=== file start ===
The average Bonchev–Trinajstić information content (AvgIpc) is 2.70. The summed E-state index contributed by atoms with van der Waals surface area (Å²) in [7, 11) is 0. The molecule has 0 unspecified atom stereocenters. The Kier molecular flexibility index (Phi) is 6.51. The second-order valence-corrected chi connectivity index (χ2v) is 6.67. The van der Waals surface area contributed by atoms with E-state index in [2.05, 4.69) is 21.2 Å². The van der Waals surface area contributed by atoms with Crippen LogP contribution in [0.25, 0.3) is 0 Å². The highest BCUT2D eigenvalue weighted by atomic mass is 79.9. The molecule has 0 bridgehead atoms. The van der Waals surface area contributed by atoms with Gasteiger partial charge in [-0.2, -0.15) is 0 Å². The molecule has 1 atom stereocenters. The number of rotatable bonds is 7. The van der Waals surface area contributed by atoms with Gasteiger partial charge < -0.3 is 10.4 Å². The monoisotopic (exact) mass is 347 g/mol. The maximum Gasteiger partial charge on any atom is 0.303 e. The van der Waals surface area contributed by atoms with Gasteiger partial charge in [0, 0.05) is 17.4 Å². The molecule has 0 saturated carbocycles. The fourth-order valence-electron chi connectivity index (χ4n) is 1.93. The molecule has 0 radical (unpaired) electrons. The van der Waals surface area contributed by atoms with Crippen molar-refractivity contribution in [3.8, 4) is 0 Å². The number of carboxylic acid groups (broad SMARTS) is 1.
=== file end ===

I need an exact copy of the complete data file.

The average Bonchev–Trinajstić information content (AvgIpc) is 2.70. The summed E-state index contributed by atoms with van der Waals surface area (Å²) in [7, 11) is 0. The molecule has 0 unspecified atom stereocenters. The Kier molecular flexibility index (Phi) is 6.51. The second-order valence-corrected chi connectivity index (χ2v) is 6.67. The van der Waals surface area contributed by atoms with E-state index in [2.05, 4.69) is 21.2 Å². The van der Waals surface area contributed by atoms with Crippen LogP contribution in [0.25, 0.3) is 0 Å². The highest BCUT2D eigenvalue weighted by atomic mass is 79.9. The molecule has 0 bridgehead atoms. The van der Waals surface area contributed by atoms with Gasteiger partial charge in [-0.2, -0.15) is 0 Å². The molecule has 1 atom stereocenters. The number of rotatable bonds is 7. The van der Waals surface area contributed by atoms with Gasteiger partial charge < -0.3 is 10.4 Å². The monoisotopic (exact) mass is 347 g/mol. The maximum Gasteiger partial charge on any atom is 0.303 e. The van der Waals surface area contributed by atoms with Gasteiger partial charge in [0, 0.05) is 17.4 Å². The molecule has 0 saturated carbocycles. The fourth-order valence-electron chi connectivity index (χ4n) is 1.93. The molecule has 0 radical (unpaired) electrons. The van der Waals surface area contributed by atoms with Crippen molar-refractivity contribution in [3.8, 4) is 0 Å². The number of carboxylic acid groups (broad SMARTS) is 1.